These were just a few of the insights the panelists shared at the event. Want to learn more about business development, sales and marketing? Come to the next committee meeting on December 16.

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NVTC is inviting members and industry leaders to serve as guest bloggers, sharing insights and information on trends or business issues relevant to other members. This week, David K. Shepherd of LMI shares six strategies for reducing loss from data breaches. Check out previous blogs from LMI on a business-driven approach to IT decision-making and three business-friendly strategies to increase the value of enterprise architecture.


David Shepherd

David Shepherd, senior consultant and member of the Systems Development Group at LMI.

It’s no secret that data breaches are on the rise. These security rifts cost U.S. organizations an average of $195 per protected personal data record lost or stolen, with total costs averaging more than $5.8 million per organization breached. What may be surprising is that well-intentioned employees could be putting your data at risk..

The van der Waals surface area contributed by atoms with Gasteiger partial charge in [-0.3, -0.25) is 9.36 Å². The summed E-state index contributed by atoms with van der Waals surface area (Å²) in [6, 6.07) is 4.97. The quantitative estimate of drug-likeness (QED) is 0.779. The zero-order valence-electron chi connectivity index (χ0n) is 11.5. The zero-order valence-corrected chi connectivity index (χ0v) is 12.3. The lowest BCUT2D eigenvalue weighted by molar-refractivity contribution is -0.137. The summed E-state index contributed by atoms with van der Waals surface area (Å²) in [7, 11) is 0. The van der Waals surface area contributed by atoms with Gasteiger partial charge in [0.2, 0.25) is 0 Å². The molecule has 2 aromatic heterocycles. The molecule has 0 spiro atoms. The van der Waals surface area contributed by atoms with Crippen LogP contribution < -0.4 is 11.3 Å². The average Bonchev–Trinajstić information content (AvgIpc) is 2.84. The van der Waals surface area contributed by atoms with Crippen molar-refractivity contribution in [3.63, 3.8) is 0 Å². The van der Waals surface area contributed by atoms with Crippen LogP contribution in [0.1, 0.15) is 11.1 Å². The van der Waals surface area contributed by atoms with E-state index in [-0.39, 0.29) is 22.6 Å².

How? To meet deadlines and collaboration requirements, employees skirt security rules protecting confidential documents by using personal email addresses and free file sharing services. Focused on completing tasks, they are unaware of the risks.

MeriTalk research shows that nearly 50 percent of federal agency security breaches are caused by security noncompliance. Forrester data reveals that the top reason for breaches (36 percent of companies surveyed) is inadvertent use of data without clear knowledge of polices. The problem is exacerbated by the proliferation of mobile devices that connect to cellular and Wi-Fi networks and upload data to the cloud.